Tahlequah Daily Press

Local News

September 30, 2013

Farmer: Synthetic drugs not 'emerging' problem

TAHLEQUAH — Near the start of the new school year, the Oklahoma Poison Center cautioned parents and educators to be aware of two drugs which “emerged in 2010” and are gaining popularity with young people.

The substances cited were synthetic drug products which go by many names, such as “spice,” and stimulants-hallucinogens often called “bath salts.”

“Actually, we have been seeing those substances for many years,” said Cindy Farmer, director of the Cherokee County Juvenile Drug Court.

“People are simply gaining more awareness of their presence.”

Farmer cited awareness as the reason synthetic drugs, such as spice, seem not to be gaining further popularity in Cherokee County.

“We can only make estimates based on what we can test for, but I do think usage is down,” she said.

“Law enforcement has been diligent in its efforts, and two local stores which sold synthetic drugs are no longer operating.”

As part of its efforts to reduce consumption and enhance awareness of synthetic drugs, the CCJDC encourages local businesses to establish “Syn Free Zones.”

“The business supports our fight, and agrees not to sell or promote such products,” Farmer said. “We ask for a non-mandatory $20 donation each year, and the business gets a sticker to place in a front window.”

Also proving effective against synthetics is the work of the District 27 Drug Task Force.

“It includes Cherokee County deputies and officers of the Tahlequah Police Department,” Farmer said.

“It allows us to take a collaborative approach from the law-enforcement perspective.”

Legal availability is the greatest problem in combating synthetic drug products.

Legislation exists banning many synthetics, but manufacturers simply adjust or create new compounds which are not banned.

Most products are sold with no testing, and by packaging them as “not for human consumption,” oversight by the FDA is avoided.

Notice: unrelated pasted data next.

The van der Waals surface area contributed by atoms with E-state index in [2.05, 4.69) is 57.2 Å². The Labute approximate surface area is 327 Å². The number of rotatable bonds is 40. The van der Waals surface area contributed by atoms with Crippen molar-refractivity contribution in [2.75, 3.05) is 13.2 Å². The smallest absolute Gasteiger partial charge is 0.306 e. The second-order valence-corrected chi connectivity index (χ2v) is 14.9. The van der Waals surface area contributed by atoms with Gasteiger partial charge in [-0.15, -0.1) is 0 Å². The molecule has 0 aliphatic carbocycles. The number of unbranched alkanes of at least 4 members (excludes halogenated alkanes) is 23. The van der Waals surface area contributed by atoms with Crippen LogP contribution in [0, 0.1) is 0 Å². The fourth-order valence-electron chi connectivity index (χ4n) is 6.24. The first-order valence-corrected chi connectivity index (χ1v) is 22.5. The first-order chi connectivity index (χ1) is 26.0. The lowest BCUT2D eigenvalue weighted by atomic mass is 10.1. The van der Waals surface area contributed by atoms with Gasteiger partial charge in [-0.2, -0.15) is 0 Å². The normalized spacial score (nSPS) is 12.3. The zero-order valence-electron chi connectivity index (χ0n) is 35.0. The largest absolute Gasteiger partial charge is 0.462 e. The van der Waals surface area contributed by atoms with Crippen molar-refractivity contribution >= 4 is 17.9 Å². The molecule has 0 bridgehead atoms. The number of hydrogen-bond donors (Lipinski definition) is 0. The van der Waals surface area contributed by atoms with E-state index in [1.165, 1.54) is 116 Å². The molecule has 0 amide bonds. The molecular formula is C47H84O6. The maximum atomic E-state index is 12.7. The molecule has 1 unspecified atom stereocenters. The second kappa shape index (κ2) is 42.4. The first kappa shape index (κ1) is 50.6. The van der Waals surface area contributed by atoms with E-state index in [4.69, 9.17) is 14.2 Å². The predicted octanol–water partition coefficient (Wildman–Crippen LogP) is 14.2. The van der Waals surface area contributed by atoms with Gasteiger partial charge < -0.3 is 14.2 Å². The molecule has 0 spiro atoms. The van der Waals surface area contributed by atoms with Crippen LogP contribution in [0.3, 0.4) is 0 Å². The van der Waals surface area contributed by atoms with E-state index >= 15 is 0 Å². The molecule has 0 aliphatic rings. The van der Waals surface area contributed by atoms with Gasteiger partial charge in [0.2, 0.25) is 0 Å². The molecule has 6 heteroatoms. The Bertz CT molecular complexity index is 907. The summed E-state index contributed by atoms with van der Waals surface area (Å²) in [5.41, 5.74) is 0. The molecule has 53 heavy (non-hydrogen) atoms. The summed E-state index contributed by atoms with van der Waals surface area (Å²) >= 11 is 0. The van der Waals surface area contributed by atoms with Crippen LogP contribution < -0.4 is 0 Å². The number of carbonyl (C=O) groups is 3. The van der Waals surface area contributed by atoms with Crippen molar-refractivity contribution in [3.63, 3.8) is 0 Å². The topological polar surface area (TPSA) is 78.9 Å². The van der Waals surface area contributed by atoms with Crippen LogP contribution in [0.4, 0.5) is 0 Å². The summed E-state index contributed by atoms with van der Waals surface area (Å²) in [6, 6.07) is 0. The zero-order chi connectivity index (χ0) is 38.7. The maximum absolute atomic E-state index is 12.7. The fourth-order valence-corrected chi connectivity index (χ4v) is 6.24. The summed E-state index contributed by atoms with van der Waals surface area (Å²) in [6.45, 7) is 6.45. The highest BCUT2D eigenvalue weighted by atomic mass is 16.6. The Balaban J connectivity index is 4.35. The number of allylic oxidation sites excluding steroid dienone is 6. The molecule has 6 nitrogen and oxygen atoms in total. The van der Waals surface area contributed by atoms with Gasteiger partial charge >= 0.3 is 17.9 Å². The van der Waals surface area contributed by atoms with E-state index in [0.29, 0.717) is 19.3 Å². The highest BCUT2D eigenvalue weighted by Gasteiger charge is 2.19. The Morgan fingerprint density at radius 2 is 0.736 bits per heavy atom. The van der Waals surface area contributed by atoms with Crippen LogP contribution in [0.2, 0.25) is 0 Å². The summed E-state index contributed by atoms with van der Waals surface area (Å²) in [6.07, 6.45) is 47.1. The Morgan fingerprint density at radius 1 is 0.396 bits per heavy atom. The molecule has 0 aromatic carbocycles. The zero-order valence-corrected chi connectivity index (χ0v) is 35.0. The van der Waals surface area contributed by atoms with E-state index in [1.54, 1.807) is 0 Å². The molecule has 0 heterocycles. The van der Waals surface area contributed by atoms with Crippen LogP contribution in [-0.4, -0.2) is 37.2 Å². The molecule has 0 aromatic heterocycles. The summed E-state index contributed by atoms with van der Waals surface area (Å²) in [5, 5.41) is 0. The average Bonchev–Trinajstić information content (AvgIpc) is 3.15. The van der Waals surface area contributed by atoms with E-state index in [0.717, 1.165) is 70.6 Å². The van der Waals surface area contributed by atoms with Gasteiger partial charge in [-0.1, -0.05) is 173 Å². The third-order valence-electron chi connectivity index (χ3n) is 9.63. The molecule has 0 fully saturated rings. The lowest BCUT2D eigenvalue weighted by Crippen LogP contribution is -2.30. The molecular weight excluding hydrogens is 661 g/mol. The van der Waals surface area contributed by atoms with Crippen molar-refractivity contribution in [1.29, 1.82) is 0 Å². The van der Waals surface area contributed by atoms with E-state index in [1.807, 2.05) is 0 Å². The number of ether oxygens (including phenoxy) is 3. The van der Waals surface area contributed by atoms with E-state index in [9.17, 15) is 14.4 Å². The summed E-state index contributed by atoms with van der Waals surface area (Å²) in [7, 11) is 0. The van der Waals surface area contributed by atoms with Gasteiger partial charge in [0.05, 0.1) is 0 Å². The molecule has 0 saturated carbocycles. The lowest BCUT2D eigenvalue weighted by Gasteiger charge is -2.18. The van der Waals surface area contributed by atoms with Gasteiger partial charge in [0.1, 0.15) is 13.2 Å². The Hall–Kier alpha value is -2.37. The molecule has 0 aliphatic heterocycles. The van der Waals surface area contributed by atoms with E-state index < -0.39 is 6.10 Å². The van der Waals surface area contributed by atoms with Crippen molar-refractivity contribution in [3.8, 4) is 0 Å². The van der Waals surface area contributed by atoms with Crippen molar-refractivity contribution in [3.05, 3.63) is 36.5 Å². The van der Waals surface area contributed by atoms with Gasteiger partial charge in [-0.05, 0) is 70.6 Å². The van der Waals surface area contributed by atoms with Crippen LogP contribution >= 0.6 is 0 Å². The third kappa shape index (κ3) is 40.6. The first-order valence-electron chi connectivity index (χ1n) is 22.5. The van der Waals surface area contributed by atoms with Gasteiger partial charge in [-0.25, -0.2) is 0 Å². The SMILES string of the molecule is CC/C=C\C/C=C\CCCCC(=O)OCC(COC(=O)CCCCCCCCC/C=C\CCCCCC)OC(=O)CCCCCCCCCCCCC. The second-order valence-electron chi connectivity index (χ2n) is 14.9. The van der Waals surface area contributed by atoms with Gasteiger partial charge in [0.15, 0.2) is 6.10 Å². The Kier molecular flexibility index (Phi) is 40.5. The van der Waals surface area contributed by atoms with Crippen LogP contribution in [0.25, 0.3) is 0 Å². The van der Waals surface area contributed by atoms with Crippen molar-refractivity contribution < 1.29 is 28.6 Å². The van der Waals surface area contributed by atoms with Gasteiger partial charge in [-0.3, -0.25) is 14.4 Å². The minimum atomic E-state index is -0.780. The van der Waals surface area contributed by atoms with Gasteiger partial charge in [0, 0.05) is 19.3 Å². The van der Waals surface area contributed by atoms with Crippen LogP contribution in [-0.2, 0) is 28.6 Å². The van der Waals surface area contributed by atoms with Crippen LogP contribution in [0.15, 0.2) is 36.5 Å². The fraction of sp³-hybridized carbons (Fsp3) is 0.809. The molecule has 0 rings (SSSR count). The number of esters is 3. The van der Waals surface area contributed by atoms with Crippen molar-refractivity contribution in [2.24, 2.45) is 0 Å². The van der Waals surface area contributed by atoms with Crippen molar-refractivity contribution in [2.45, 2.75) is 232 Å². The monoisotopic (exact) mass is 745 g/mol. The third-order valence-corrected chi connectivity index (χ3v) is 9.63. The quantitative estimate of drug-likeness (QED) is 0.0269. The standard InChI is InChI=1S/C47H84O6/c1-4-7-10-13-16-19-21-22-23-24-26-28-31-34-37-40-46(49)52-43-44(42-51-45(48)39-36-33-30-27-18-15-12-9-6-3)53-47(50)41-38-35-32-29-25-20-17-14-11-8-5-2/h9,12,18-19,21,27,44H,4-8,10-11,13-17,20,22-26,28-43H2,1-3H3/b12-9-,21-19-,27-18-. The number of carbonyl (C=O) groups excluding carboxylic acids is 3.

The Oklahoma Poison Center reports that synthetic drug products are often sold labeled as potpourri or incense, but have been sprayed with chemicals.

Aggression and severe paranoia leading to violent behavior can result.

The drugs known as “bath salts” are stimulants similar to methamphetamine, and may cause hallucinations.

Packaging of the drug may suggest the powder is insect repellent, plant food, screen cleaner or toilet deodorizer.

The drugs can cause violent behavior and raise body temperatures to dangerous levels.

The drugs also can cause seizures, heart problems and severely elevated blood pressure. In some cases, kidney failure has been reported.

When assisting someone suspected of drug overdose, call 911. If no phone is available, get the person to the emergency rooms of Tahlequah City Hospital or W.W. Hastings Hospital.

The Oklahoma Poison Center offers information about drug abuse symptoms and advice on treatment, and can be contacted at 1 (800) 222-1222.


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Do you think "blue laws" related to Sunday alcohol sales in Oklahoma should be relaxed? Choose the option that most closely reflects your opinion.

Alcoholic drinks should be sold Sundays in restaurants and bars, and liquor stores should be open.
Alcoholic drinks should be sold Sundays in restaurants and bars only; liquor stores should stay closed.
Liquor stores should be open Sundays, but drinks should not be served anywhere on Sundays.
The law should remain as it is now; liquor stores should be closed, and drinks should be served on Sundays according to county option.
No alcohol should be sold or served publicly on Sundays.
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